by Steven Arroyo
According to the anonymous philosophy professor that Vice interviewed in November regarding the much-shared T Magazine interview with Jaden and Willow Smith — and sure, Sartre or some historical philosopher, too — all instances of bad faith can fall under two basic categories in existentialism: “One kind of bad faith is not owning what you’ve been and what you’ve done, and the other … is not owning the fact that you’re a free agent who has the power to do things differently in the future.”
I cite that guy because I’d rather not pretend I picked that up in an actual textbook instead of a passing comment in a blog post, but I do know that bad faith might be the toughest enemy we ever battle, all of us. So does Thom Yorke. “Just like your dad/ You’ll never change,” he sings in the resolving chorus on “Sulk”.
There is no burn in all the possible avenues of communication quite as succinct and cutting as that one. The notion alone, the loitering thought that it could be true that our own blood always nullifies our free will, even without a shred of hard evidence, has crushed lives, careers, marriages, people who otherwise had perfect balance in their pockets, since the dawn of deadbeat dads.
Is it a dig at someone specific? Is the idea “eating [him] alive”? Is it just an innocuous replacement for the supposed original lyric, “Just shoot your gun/ You’ll never change,” supposedly written in reaction to the 1987 Hungerford massacre? It could be all of the above, it could be none, and it doesn’t matter. Once a question is planted in the brain, the fists of its implications are within striking distance.
12. Street Spirit (Fade Out)
by Kristofer Lenz
With “Street Spirit (Fade Out)”, Radiohead crossed the Rubicon, leaving the shore behind a smoldering ruin. If this tone, this method, this willingness to defy convention didn’t work, there was no going back. The band seemed to make a conscious decision to abandon the direct, alternative power pop that had suddenly made them famous, and use their newfound independence to dissect, upend, and reconstruct rock music on the way to becoming a dominant cultural force.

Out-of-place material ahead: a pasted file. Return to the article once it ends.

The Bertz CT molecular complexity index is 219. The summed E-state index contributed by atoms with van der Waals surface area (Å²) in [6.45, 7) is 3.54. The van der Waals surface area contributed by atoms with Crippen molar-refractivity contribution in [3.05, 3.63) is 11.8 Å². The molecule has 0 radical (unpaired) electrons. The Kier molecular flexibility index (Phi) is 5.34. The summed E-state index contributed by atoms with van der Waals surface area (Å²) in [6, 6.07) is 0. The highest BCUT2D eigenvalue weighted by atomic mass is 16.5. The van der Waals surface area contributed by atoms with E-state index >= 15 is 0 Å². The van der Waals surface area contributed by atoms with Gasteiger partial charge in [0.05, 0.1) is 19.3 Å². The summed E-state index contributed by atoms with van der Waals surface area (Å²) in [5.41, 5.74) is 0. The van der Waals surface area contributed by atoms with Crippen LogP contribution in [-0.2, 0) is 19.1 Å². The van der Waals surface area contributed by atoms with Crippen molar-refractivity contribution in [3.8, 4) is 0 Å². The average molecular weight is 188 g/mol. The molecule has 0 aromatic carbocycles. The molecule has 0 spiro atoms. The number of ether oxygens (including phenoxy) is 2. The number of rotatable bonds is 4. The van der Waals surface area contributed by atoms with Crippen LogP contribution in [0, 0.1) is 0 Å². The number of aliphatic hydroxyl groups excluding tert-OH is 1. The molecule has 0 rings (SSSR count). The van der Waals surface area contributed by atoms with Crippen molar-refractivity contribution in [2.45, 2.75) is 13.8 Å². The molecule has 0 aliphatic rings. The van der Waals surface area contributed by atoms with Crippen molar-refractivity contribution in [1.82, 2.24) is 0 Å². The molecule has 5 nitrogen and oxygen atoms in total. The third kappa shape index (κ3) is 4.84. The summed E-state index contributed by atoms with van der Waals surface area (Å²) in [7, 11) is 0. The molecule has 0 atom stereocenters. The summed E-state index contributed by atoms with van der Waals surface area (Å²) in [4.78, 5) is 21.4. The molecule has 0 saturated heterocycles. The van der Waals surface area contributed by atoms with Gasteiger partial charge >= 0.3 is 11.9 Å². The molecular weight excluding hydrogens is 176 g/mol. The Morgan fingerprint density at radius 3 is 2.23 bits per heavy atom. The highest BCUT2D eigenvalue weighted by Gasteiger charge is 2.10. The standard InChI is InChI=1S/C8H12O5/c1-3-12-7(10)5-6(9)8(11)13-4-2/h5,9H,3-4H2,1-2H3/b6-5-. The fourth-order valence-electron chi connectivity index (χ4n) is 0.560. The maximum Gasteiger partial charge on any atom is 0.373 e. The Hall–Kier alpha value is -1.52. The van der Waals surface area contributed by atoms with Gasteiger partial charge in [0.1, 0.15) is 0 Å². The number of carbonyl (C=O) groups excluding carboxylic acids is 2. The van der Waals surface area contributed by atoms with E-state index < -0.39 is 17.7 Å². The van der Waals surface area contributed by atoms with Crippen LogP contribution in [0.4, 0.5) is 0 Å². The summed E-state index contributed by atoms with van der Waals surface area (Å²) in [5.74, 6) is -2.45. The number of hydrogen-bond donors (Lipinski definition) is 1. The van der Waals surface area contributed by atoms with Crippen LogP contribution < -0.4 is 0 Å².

It didn’t happen all at once, of course. “Street Spirit (Fade Out)” contains elements of the past around hints of what was to come. The recessive, mind-expanding traits can be heard in doses on Pablo Honey and in scattered fragments throughout The Bends (the swinging cymbal ride and cyclical guitar screech that open “Sulk”, for example). But looking back now, we’re quick to forget that nothing about Radiohead’s ascendance to global, zeitgeist-defining artistry was preordained. Following “Creep”, Radiohead could have easily misstepped on album two and wound up in the ’90s trivia dustbin with Marcy Playground and Mazzy Star. Instead, by combining pop songcraft with churning, scuzzy chord progressions and wailed themes of alienation, they assembled a near-flawless ’90s rock album.
“Street Spirit (Fade Out)” provides a resounding bookend to the parade of ready-for-alternative-radio hits. With no arena-friendly chorus or shouted refrain, it rejects the formula so effective earlier on the same album. Tension follows from the swing of a repeating arpeggiated guitar line, engaged time and time again by growing harmonic weight: a driving drum line, swelling strings, and finally three levels of vocal harmony. In crescendo, Yorke’s solitary voice rises, intoning the words, “Immerse your soul in love.” His voice stretches and melts into the other instruments, wordless but powerful. His keening call defies words and becomes something more primal — something that redefined the history of music that followed.